If you plan to start an ecommerce business, it’s time to move from just planning to taking action.
The COVID-19 pandemic influenced an increase in online retail sales. Amid lockdowns, travel bans, and physical store closures, people were left with no other option but to turn to online stores.
This is not changing anytime soon.
Even before the pandemic, ecommerce stores were already experiencing annual growth, but with the recent astronomical increase, people have adapted, and ecommerce is now the new normal.
However, the growth of online business has also led to stricter ecommerce laws and more demanding legal processes. If you’re currently experiencing this with your online business or are just getting started and need guidance, Generations Law Group is here to help.
Working with Idaho ecommerce businesses is nothing new for the Generations Law team, and we’re happy to offer our legal knowledge to small, online business owners.
What Steps Do I Need to Consider When Starting an Ecommerce Business?
Just about anybody can start an ecommerce business, but correctly operating one can be tricky. It goes beyond just delivering quality customer service. You also need to pay attention to legal issues regarding privacy, taxes, digital marketing, and terms of service.
Starting an ecommerce business is completely different from starting a physical store.
Some initial steps you have to consider, whether you’re going to be solely based online or you are also going to have a physical store, include:
- Choosing a business model: Every business has to have a structure. Will yours be a sole proprietorship, partnership, limited liability company (LLC), or corporation? The type of structure will determine benefits and legal protection, as well as drawbacks.
- Getting tax identification numbers: Once the business has been successfully approved, you will need to get a federal Taxpayer Identification Number (TIN). This is essential for all business types.
- Opening a business bank account: You cannot or should not run an ecommerce business with your personal bank account; you need to have a dedicated bank account strictly for business transactions.
At Generations Law Group, business is our bread and butter. We’re happy to help you get started.
What are Some Specific Considerations for Idaho Ecommerce Stores?
An ecommerce store and a physical store have a lot in common, but despite similarities, there are a lot of differences in how they are legally recognized.
It is important to pay special attention to these differences according to Idaho law so you don’t face legal issues that could ruin your business.
Here are some of the differences you should be aware of:
- Business owners without a physical location have to collect sales tax when their total sales are greater than $100,000 in the current year or previous year
- If you operate your business through online marketplaces, like Amazon, you may need to file a “zero return,” which means you don’t have sales tax to remit to Idaho because the marketplace takes care of the sales tax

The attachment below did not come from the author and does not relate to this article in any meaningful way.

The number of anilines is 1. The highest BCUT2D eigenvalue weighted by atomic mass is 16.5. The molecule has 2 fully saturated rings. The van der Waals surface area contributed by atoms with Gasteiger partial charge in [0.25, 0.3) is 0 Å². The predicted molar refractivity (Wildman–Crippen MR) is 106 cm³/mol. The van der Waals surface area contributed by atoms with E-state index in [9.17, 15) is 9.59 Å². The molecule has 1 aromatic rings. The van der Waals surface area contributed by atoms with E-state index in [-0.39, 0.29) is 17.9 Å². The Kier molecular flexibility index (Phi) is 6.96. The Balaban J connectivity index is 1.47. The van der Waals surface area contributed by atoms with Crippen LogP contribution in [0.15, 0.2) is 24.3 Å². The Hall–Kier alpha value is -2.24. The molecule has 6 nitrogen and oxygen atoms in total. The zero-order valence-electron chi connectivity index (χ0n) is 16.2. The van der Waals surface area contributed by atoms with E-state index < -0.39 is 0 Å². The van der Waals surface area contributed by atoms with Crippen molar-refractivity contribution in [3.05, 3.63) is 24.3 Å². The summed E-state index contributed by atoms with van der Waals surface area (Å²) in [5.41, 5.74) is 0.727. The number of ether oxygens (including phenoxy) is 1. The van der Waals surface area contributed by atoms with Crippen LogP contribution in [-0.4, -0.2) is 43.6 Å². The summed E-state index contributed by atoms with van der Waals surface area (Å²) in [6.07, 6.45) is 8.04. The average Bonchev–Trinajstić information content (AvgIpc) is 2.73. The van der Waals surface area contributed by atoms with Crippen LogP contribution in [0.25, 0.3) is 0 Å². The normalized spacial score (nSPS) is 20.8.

- Ecommerce stores are exposed to a lot of customer data; they have access to monitor and track customer activity and collect large amounts of user information. They also have access to users’ sensitive information like credit card numbers and addresses.
It’s important to discuss these details with an experienced Idaho business formation attorney before getting started.
How Do You Protect Your Ecommerce Business?
Protecting your business is one of the most important parts of running it. You want to be sure that you are not liable for anything that may happen as well as safeguarding your personal information.
Here are some important steps in keeping your business safe:
- Creating terms of service. You should create a term of service, a contract between you and the website users. This is not legally required, but it is important as it gives users better control of their website and lets customers know what to and what not to expect. It will also protect you in case of a legal dispute. Standard ecommerce terms of service agreement should include: payments, refunds, language addressing account terms, prohibited uses and actions, returns, liability limitation, and dispute resolution.
- Safeguarding intellectual property. You need to secure your intellectual property and protect it from unauthorized use. Your unique domain name, business name, logo, and product names can be registered as trademarks. You should also use copyrights to protect your content, such as graphics, written material, and video. Finally, you should closely guard trade secrets and use nondisclosure agreements.
- Prevent becoming spam. Nobody likes it when well intentioned advertising ends up in the spam folder. Under the Controlling the Assault of Non-Solicited Pornography And Marketing (CAN-SPAM) Act, before you can send commercial messages, there are certain requirements you need to meet. First, the email must have an unsubscribe link; failure to comply with CAN-SPAM will put you in trouble.
These systems require continuous planning and monitoring.
Ignoring or overlooking a step could land you in serious trouble.
Contact Generations Law Group today
Are you already starting up your own ecommerce business? Then you’ll need proper guidance to ensure that you legally comply with the relevant regulations and protect your rights. Boise-based Generations Law Group is here to help. We have decades of experience contract drafting and providing all types of legal advice to Idaho business owners.
We understand the importance of drafting agreements and other legal documents correctly to be enforceable and legally binding. Contact us for your consultation today.